Whether you love or hate Samsung phones, you can’t deny that they have a lot of settings. For the most part, you don’t have to change a lot of them to improve your experience, but there are a few things you’ll want to pay more attention to.
Disable Bixby from the power button
Let’s kick things off with the most annoying part of Samsung Galaxy phones: Bixby. Not many people like Samsung’s virtual assistant, however, the company associates it with the power button by default.
If you are not using Bixby, you should have the power button back. You can restore the original function of the power button, which is to show the “Shutdown” and “Restart” options. At least Samsung gives us the option.
Related: How to disable Bixby on Samsung Galaxy S22
Show battery percentage in status bar
By default, the battery percentage is indicated by how full the battery icon is in the status bar. You can keep a close eye on it by showing the exact percentage in numbers. It’s a simple matter to switch, and you’ll be able to know exactly when your phone needs some extra juice.
Related: How to show battery percentage on Android
Change the system color palette
Google introduced a new way to customize your phone with Android 12. The Samsung app is different from the Google app, but it still allows you to change the system theme based on your wallpaper.
The Color Palette applies to quick settings buttons, the background color in the notification shade, as well as colors in system apps and in some third-party apps. It’s a more subtle way to change the look without a complete look.
Related: How to change the color palette on Samsung Galaxy phones
Customize lock screen shortcuts
By default, Samsung places phone and camera shortcuts on the lock screen. You can swipe left or right on the shortcuts to quickly launch apps without unlocking the phone. These shortcuts can actually be any application you want.
Related: How to customize Samsung Galaxy lock screen shortcuts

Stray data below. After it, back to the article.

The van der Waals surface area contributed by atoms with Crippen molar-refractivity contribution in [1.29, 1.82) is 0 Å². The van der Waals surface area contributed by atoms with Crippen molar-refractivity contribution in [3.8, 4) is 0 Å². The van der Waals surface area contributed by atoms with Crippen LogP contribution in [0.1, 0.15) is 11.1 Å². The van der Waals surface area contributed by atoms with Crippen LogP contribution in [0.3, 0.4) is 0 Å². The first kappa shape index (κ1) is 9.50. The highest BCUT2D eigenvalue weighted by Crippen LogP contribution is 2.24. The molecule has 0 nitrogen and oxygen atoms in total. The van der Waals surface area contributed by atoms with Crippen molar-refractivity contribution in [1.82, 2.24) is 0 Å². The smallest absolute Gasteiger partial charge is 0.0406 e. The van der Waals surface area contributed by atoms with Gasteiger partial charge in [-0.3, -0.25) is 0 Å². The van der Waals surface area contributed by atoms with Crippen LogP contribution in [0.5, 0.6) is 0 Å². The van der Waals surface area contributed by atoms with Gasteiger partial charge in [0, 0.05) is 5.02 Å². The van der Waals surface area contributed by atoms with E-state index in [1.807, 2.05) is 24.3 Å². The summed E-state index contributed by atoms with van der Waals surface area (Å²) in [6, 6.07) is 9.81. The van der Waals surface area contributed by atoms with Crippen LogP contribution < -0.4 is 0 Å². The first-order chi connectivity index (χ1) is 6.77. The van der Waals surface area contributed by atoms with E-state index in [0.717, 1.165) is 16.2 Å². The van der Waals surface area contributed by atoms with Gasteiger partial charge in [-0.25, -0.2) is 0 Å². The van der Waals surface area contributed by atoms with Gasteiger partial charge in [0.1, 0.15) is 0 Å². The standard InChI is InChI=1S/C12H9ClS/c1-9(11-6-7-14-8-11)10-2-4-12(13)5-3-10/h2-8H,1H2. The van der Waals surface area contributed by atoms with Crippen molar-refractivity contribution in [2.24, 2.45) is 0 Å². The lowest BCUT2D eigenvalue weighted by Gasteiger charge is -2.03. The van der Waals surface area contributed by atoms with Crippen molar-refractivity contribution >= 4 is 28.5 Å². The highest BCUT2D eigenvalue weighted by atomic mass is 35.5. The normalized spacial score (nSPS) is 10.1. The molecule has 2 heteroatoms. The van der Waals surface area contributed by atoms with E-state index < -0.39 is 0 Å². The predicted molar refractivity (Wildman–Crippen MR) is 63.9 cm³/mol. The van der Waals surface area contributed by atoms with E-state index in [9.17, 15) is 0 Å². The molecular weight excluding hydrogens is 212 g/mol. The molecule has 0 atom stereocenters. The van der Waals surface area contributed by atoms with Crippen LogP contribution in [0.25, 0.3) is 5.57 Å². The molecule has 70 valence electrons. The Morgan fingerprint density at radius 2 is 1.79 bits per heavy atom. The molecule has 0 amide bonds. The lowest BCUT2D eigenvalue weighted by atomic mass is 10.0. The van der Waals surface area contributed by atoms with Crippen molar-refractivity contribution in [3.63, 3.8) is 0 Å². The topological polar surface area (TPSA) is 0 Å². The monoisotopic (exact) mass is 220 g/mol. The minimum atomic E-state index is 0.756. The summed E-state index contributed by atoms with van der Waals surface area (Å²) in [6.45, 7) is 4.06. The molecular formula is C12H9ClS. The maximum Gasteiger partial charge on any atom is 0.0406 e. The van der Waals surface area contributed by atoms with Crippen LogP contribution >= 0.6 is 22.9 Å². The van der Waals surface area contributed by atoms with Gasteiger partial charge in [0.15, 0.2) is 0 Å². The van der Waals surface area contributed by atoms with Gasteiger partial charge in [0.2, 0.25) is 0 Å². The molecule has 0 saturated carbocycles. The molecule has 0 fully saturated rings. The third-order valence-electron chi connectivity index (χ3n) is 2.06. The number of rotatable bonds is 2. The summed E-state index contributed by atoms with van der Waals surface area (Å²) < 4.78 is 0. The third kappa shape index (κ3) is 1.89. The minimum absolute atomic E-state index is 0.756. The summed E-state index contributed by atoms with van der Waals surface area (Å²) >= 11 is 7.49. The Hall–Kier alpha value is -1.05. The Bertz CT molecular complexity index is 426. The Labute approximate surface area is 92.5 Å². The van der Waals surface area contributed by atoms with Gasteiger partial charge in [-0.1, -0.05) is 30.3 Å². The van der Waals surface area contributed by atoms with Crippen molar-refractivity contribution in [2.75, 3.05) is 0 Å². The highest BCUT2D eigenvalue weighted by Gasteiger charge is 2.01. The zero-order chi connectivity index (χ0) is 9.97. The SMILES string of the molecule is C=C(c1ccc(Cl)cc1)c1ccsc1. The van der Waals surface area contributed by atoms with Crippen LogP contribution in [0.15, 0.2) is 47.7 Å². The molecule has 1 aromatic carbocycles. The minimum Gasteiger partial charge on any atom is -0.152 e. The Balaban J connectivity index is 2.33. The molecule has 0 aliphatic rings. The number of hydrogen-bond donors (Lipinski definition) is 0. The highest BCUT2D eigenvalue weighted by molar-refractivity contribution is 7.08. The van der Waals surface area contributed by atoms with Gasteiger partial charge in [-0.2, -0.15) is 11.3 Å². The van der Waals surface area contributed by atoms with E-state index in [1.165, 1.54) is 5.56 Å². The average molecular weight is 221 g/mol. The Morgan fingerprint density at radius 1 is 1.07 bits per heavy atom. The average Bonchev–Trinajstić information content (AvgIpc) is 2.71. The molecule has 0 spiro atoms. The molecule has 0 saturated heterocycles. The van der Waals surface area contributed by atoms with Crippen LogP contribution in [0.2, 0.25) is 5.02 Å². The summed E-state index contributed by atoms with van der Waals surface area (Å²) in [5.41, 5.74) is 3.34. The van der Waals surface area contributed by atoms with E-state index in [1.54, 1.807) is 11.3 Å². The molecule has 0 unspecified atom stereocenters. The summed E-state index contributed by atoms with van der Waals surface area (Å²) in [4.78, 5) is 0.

Switch to gesture navigation
Mobile operating systems have moved to gesture-based navigation. One UI is no different on Galaxy phones, but Samsung still uses the old three-button navigation style by default.
Look, if you really despise gestures, great, but they’re not going away. They should at least give gesture navigation a shot. It gives you more screen real estate and works well once you get the hang of it.
Related: How to change navigation buttons or gestures on Android
Mute calls by turning your phone over
Unfortunately, the days of hanging up your phone to end the call are over. However, you can still achieve a similar effect with a feature that lets you flip your phone over to mute incoming calls.
This feature doesn’t cut you off during a phone call, but it does make it easier to ignore calls. You can turn the phone over or put your hand on top of the screen to stop the ringer.
Related: How to mute calls by turning over an Android phone
Customize the lock screen clock
Let’s go back to the lock screen. By default, Samsung uses a very simple digital clock with white or black text. You can customize this clock with some different styles and color options. It’s a simple way to freshen up the look of your lock screen, which you’ll probably see many times throughout the day.
Related: How to customize the clock on the Android lock screen
Get rid of duplicate apps
Samsung includes several of its own apps that replicate similar apps pre-installed by Google as well. Getting dual notifications from Samsung and Google Calendar – for example – is very annoying.
Unfortunately, some default Samsung apps — like Calendar — can’t be completely removed. If you can’t uninstall or disable apps, there are ways you can basically uninstall them without actually removing them.
Related: How to get rid of Samsung Calendar on Galaxy phones
Undo typing with a gesture
The default Samsung keyboard on Galaxy phones includes an Undo feature which is not enabled by default. In this context, Undo will remove the last few words you typed, not individual letters. All you have to do is swipe across the keyboard with two fingers. The only downside is that you cannot use swipe typing if you enable this feature.
Related: How to undo typing on a Samsung Galaxy phone
Stop killing apps in the background
One of the most frustrating things about Samsung Galaxy phones is their aggressive killing of background apps. This is done to save battery life, but it sometimes leads to missed notifications and misbehaving apps.
There are a couple of settings you’ll want to look at to make sure apps are running properly in the background. You can also give individual apps permission to always run to ensure you don’t miss any notifications from them.
Related: How to prevent Android from killing background apps
Samsung’s “everything but the sink” approach means there are plenty of options at your fingertips. We hope you can get your Samsung Galaxy to work exactly the way you want it to.
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